If you’re marketing to millennials (and trying to reach today’s most lucrative customer segment) you probably already know you need to bring it with your digital media, leveraging social channels for branding and performance marketing in order to address the complete consumer journey.
To be successful in your efforts, you’ll also need to nail your messaging and creative. There’s been a culture shift among millennials that focuses on acceptance, inclusion, and positivity. The “mean girls” and bullies aren’t gone, but the zeitgeist has shifted away from them, and savvy retailers have noticed.
While Unilever’s Dove brand was a pioneer in capitalizing on this shift a decade ago, their approach hasn’t changed and needs refreshment. Victoria’s Secret completely missed the boat. American Eagle, on the other hand, has gotten it right and is being rewarded. Here’s where they’ve executed well and where others can learn.
1. Don’t serve an “acceptance” message with a side of guilt.
Dove was among the first to feature what I’ll refer to as “universal acceptance” messaging in their marketing. But their messages were rooted in guilt and negativity. The popular YT video from 2013 that went viral focused on women who didn’t realize they were pretty. “You are more beautiful than you think,” it proclaimed. The assumption, of course, is that most women don’t already realize that. Today, Dove’s website features an entire section on the supposedly little-known problem area of armpits. As if women needed something else to be self-conscious about.
Victoria’s Secret, meanwhile, dug in its heels on a different approach, with marketing that could be called aspirational if it weren’t so unattainable. Quarterly focus groups with core consumer segments and semi-annual quant studies should have revealed changing attitudes—to say nothing of financial media analyses—but perhaps being the category leader blinded them to a certain extent. In 2017, the company reported that sales were down 11% from the previous year.
American Eagle found the gap in all of this messaging. Their marketing of universal acceptance has room to grow (I think featuring disabled models would be a great next step), but so far they have showcased a variety of body types, said goodbye to airbrushing, and featured minority models. What’s more, they created a brand that’s unabashed and unapologetic without anger or defiance.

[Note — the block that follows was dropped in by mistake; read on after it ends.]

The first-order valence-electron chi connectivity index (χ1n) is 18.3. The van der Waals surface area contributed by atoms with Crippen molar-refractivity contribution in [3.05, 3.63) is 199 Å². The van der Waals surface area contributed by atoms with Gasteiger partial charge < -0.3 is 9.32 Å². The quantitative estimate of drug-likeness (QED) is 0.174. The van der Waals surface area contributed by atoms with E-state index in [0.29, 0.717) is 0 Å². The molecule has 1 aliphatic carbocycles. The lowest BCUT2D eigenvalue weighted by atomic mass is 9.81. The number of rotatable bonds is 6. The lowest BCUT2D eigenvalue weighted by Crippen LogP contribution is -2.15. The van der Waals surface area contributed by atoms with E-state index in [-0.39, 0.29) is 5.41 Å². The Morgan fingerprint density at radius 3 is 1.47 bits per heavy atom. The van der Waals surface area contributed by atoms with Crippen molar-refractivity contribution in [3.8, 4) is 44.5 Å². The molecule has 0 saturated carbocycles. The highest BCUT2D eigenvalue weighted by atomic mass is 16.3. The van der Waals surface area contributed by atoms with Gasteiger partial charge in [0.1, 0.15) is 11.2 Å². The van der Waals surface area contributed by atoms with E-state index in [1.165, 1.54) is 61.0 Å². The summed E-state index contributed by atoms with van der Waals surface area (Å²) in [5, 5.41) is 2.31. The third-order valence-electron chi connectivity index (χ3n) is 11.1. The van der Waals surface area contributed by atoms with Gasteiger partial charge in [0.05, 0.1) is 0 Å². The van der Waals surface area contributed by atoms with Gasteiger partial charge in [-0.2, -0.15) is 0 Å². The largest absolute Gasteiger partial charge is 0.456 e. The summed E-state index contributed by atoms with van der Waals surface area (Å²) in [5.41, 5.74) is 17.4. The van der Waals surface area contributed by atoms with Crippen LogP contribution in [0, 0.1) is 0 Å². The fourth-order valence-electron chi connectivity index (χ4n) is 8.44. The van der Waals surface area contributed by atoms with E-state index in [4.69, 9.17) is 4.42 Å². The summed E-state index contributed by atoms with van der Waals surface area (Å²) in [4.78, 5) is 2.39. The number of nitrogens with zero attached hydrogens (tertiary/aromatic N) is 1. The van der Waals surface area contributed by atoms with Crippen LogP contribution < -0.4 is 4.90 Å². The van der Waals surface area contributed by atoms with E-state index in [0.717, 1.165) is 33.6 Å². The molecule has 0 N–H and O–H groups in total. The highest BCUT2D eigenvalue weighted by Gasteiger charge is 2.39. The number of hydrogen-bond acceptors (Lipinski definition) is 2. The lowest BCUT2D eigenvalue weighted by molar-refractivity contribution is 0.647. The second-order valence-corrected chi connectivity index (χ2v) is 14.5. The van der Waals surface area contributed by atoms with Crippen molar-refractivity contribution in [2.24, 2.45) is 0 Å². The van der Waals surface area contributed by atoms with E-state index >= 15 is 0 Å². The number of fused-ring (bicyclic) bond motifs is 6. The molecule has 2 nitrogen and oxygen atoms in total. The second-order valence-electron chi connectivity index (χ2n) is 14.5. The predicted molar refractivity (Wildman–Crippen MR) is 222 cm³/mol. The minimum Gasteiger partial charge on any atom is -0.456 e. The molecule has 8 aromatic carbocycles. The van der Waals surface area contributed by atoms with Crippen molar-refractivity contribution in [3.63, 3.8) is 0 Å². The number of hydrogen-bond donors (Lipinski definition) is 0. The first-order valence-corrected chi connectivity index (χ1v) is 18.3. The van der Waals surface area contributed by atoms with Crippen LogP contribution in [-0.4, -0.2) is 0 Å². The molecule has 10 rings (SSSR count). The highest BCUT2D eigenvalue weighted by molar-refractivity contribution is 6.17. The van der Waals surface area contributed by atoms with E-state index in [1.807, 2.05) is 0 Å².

2. Embrace the au naturel look.
Millennials embrace the fact that we all come in different shapes and sizes. They don’t want to hide these differences, and they expect the same from the brands they buy. What does that mean for lingerie? It means no more of what Victoria’s Secret has owned for the last nearly 2 decades—the push-up bra and uncomfortable underwear.
American Eagle seized this opportunity with Aerie, which peddles bralettes galore and a variety of underwear styles to suit different tastes. Their frequent promos have been effective in getting millennials hooked. Lingerie is a category where when a consumer finds something that works, they are less likely to switch brands. After struggling to find its own niche in the world of bralettes, Victoria’s Secret is now retrenching its focus on the structured bras for which it is known.
3. Go beyond tokenism.
It’s not enough to include a few minority models at the edge of the frame and think you’ve nailed diversity (Tommy Hilfiger, I’m looking at you). Instead, feature minority models in the same way as other models, that is, as real people who are as worthy of being front and center as others. American Eagle does this well, featuring models of various backgrounds without making it feel forced.
What’s more, American Eagle models defy stereotypes and appear to be of multiple ethnicities. There’s more to do here (disabled models, again would be a nice addition). But it’s a step in the right direction and beyond what many retailers are doing today.
Millennials are hungry for authentic voices and honest perspectives. Show them you get it, then invite them to join the conversation.
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